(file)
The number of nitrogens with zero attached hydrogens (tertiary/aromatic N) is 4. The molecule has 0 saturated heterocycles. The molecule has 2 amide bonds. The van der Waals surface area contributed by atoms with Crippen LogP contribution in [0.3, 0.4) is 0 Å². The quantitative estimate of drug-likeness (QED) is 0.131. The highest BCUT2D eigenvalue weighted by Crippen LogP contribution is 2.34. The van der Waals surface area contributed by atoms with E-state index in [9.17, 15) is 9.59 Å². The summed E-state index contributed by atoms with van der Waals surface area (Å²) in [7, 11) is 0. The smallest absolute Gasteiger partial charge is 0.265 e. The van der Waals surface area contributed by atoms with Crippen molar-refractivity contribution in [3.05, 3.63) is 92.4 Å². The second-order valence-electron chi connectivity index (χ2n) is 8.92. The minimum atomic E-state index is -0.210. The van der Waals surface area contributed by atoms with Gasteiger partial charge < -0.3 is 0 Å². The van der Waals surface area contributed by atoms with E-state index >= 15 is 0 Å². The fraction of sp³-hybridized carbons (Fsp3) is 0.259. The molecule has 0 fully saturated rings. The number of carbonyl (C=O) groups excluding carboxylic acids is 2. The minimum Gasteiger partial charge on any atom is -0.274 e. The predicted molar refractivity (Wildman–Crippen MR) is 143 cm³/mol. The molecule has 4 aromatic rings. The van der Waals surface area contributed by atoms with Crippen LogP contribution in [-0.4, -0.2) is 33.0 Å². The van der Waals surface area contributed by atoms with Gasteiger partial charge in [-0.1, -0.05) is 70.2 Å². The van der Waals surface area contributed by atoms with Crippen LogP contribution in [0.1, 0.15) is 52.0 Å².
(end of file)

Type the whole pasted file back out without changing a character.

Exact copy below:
The number of nitrogens with zero attached hydrogens (tertiary/aromatic N) is 4. The molecule has 0 saturated heterocycles. The molecule has 2 amide bonds. The van der Waals surface area contributed by atoms with Crippen LogP contribution in [0.3, 0.4) is 0 Å². The quantitative estimate of drug-likeness (QED) is 0.131. The highest BCUT2D eigenvalue weighted by Crippen LogP contribution is 2.34. The van der Waals surface area contributed by atoms with E-state index in [9.17, 15) is 9.59 Å². The summed E-state index contributed by atoms with van der Waals surface area (Å²) in [7, 11) is 0. The smallest absolute Gasteiger partial charge is 0.265 e. The van der Waals surface area contributed by atoms with Crippen molar-refractivity contribution in [3.05, 3.63) is 92.4 Å². The second-order valence-electron chi connectivity index (χ2n) is 8.92. The minimum atomic E-state index is -0.210. The van der Waals surface area contributed by atoms with Gasteiger partial charge < -0.3 is 0 Å². The van der Waals surface area contributed by atoms with E-state index >= 15 is 0 Å². The fraction of sp³-hybridized carbons (Fsp3) is 0.259. The molecule has 0 fully saturated rings. The number of carbonyl (C=O) groups excluding carboxylic acids is 2. The minimum Gasteiger partial charge on any atom is -0.274 e. The predicted molar refractivity (Wildman–Crippen MR) is 143 cm³/mol. The molecule has 4 aromatic rings. The van der Waals surface area contributed by atoms with Crippen LogP contribution in [-0.4, -0.2) is 33.0 Å². The van der Waals surface area contributed by atoms with Gasteiger partial charge in [-0.1, -0.05) is 70.2 Å². The van der Waals surface area contributed by atoms with Crippen LogP contribution in [0.1, 0.15) is 52.0 Å².